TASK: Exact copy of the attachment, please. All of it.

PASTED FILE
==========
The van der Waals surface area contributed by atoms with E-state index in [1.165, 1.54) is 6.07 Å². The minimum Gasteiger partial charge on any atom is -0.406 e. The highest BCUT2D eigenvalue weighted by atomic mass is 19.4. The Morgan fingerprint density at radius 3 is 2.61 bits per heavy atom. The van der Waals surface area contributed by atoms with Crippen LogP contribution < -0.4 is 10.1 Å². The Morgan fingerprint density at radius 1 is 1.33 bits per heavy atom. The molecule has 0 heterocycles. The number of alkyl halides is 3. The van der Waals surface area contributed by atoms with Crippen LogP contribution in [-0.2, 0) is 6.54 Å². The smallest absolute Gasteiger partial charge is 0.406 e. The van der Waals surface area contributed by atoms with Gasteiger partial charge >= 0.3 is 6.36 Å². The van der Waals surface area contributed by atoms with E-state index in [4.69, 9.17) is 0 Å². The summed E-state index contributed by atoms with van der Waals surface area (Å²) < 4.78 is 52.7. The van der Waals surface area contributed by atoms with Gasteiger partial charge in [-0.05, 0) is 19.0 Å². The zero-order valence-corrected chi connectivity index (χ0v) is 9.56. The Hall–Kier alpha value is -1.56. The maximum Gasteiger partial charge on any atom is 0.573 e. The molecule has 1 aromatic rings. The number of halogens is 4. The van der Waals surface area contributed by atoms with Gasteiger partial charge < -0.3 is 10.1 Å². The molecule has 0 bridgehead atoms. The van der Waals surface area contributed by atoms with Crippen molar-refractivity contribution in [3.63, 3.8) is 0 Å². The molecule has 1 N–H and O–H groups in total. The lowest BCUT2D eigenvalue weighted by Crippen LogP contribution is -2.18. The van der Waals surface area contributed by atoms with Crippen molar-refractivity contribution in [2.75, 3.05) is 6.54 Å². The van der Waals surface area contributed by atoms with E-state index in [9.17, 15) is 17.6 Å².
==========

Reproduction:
The van der Waals surface area contributed by atoms with E-state index in [1.165, 1.54) is 6.07 Å². The minimum Gasteiger partial charge on any atom is -0.406 e. The highest BCUT2D eigenvalue weighted by atomic mass is 19.4. The Morgan fingerprint density at radius 3 is 2.61 bits per heavy atom. The van der Waals surface area contributed by atoms with Crippen LogP contribution < -0.4 is 10.1 Å². The Morgan fingerprint density at radius 1 is 1.33 bits per heavy atom. The molecule has 0 heterocycles. The number of alkyl halides is 3. The van der Waals surface area contributed by atoms with Crippen LogP contribution in [-0.2, 0) is 6.54 Å². The smallest absolute Gasteiger partial charge is 0.406 e. The van der Waals surface area contributed by atoms with Gasteiger partial charge >= 0.3 is 6.36 Å². The van der Waals surface area contributed by atoms with E-state index in [4.69, 9.17) is 0 Å². The summed E-state index contributed by atoms with van der Waals surface area (Å²) < 4.78 is 52.7. The van der Waals surface area contributed by atoms with Gasteiger partial charge in [-0.05, 0) is 19.0 Å². The zero-order valence-corrected chi connectivity index (χ0v) is 9.56. The Hall–Kier alpha value is -1.56. The maximum Gasteiger partial charge on any atom is 0.573 e. The molecule has 1 aromatic rings. The number of halogens is 4. The van der Waals surface area contributed by atoms with Gasteiger partial charge < -0.3 is 10.1 Å². The molecule has 0 bridgehead atoms. The van der Waals surface area contributed by atoms with Crippen molar-refractivity contribution in [3.63, 3.8) is 0 Å². The molecule has 1 N–H and O–H groups in total. The lowest BCUT2D eigenvalue weighted by Crippen LogP contribution is -2.18. The van der Waals surface area contributed by atoms with Crippen molar-refractivity contribution in [2.75, 3.05) is 6.54 Å². The van der Waals surface area contributed by atoms with E-state index in [9.17, 15) is 17.6 Å².